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The Federal Reserve

September 1, 2000 • Volume 10, Issue 29
Is the Fed too aggressive in fighting inflation?
By David Masci

Introduction

Fed Chairman Alan Greenspan has been called the second most powerful man in the United States. (Photo Credit: Reuters/Tim Aubry)
Fed Chairman Alan Greenspan has been called the second most powerful man in the United States. (Photo Credit: Reuters/Tim Aubry)

Alan Greenspan, chairman of the Federal Reserve Board, has been called the most powerful man in America, after President Clinton. As head of the nation's influential central bank, Greenspan and the Fed have played a key role in the nation's nearly 10-year record of uninterrupted economic growth. The Fed effectively sets the interest rates that banks charge for loans, which in turn affects the inflation rate. Defenders of the Fed say that by acting aggressively to cool down America's booming economy, Greenspan has kept inflation in check and the expansion going. But critics say the rate hikes were an overreaction that will unnecessarily dampen economic growth. Other analysts say the Fed has too much power and that its deliberations should be more open to the public.

ISSUE TRACKER for Related Reports
Banking
Oct. 05, 2012  Euro Crisis
Jan. 20, 2012  Financial Misconduct
Jan. 13, 2012  ‘Occupy’ Movement
Oct. 24, 2008  Financial BailoutUpdated
Sep. 01, 2000  The Federal Reserve
Jun. 22, 1990  S&L Bailout: Assessing the Impact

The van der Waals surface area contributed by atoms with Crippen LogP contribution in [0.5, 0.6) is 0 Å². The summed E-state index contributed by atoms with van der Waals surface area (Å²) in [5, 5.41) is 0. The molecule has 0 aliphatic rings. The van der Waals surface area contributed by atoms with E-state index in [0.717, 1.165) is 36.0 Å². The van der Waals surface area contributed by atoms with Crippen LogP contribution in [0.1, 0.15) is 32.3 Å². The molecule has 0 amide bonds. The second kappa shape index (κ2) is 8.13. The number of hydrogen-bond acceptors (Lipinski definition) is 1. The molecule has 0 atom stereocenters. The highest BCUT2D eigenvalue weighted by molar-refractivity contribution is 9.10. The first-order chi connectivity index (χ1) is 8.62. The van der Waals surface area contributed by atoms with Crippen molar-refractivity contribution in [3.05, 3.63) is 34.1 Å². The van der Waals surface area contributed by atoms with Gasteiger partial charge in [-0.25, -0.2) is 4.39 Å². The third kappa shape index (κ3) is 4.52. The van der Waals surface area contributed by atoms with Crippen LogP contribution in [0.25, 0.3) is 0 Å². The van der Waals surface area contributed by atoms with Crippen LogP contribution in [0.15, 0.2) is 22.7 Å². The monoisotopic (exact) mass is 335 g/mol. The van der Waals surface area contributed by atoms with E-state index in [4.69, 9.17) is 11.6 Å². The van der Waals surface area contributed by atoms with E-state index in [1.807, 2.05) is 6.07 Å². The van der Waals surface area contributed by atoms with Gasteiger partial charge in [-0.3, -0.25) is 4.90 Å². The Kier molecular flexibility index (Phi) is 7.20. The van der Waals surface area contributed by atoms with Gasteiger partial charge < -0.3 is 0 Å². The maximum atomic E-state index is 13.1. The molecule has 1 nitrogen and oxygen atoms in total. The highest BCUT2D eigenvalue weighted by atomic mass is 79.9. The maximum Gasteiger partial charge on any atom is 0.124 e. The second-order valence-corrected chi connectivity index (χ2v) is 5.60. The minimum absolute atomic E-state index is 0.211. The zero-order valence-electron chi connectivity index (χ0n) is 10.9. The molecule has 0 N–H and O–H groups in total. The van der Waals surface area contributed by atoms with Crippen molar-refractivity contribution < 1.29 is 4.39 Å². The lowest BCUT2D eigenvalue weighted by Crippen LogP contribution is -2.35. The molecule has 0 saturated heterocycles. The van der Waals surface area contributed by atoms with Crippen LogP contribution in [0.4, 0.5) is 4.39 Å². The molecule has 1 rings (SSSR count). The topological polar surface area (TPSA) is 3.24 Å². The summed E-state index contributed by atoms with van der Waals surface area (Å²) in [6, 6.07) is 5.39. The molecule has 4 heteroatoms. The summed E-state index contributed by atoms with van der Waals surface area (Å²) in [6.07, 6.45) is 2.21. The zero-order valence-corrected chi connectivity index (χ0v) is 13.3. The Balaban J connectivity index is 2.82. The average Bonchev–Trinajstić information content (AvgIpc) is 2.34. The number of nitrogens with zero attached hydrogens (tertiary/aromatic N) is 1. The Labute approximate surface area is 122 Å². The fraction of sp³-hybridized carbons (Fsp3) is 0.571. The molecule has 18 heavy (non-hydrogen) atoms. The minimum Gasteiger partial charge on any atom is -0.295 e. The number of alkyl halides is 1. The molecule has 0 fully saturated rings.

Nov. 04, 1988  Behind the S&L Crisis
Apr. 26, 1985  New Era in Banking
Nov. 18, 1983  Bankruptcy's Thriving Business
Aug. 07, 1981  Banking Deregulation
Jul. 19, 1974  Banking Stability
Jul. 17, 1968  Banking Innovations
May 06, 1964  Monetary Policy in Prosperity
May 16, 1940  Revision of the Securities Acts
Feb. 27, 1937  Expansion of Branch Banking
Sep. 03, 1935  The Decline of Commercial Banking
Dec. 11, 1934  Proposals for a Government-Owned Central Bank
Sep. 12, 1934  Bank Reserves and Credit Inflation
Nov. 27, 1933  Bank Credit in Depression and Recovery
Aug. 12, 1933  Closed Banks and Banking Reform
Apr. 04, 1933  Unified Control of Banking
Apr. 09, 1932  The Glass Banking Bill
Mar. 24, 1932  The Guaranty of Bank Deposits
Apr. 17, 1930  The International Bank and the Gold Standard
Feb. 08, 1930  Branch Banking and Chain Banking
Apr. 29, 1929  Mergers of Banking Institutions
Oct. 28, 1927  The Federal Reserve Rate Controversy
May 21, 1927  Labor Banking and Finance Since 1920
Jan. 31, 1924  The Northwestern Bank Failures and the Attack on Treasury Savings Certificates
Dec. 01, 1923  Why State Banks Do Not Join the Federal Reserve System, the Effect on the System and the Issues Involved
Nov. 23, 1923  Branch Bank Controversy
BROWSE RELATED TOPICS:
Financial Institutions
Inflation
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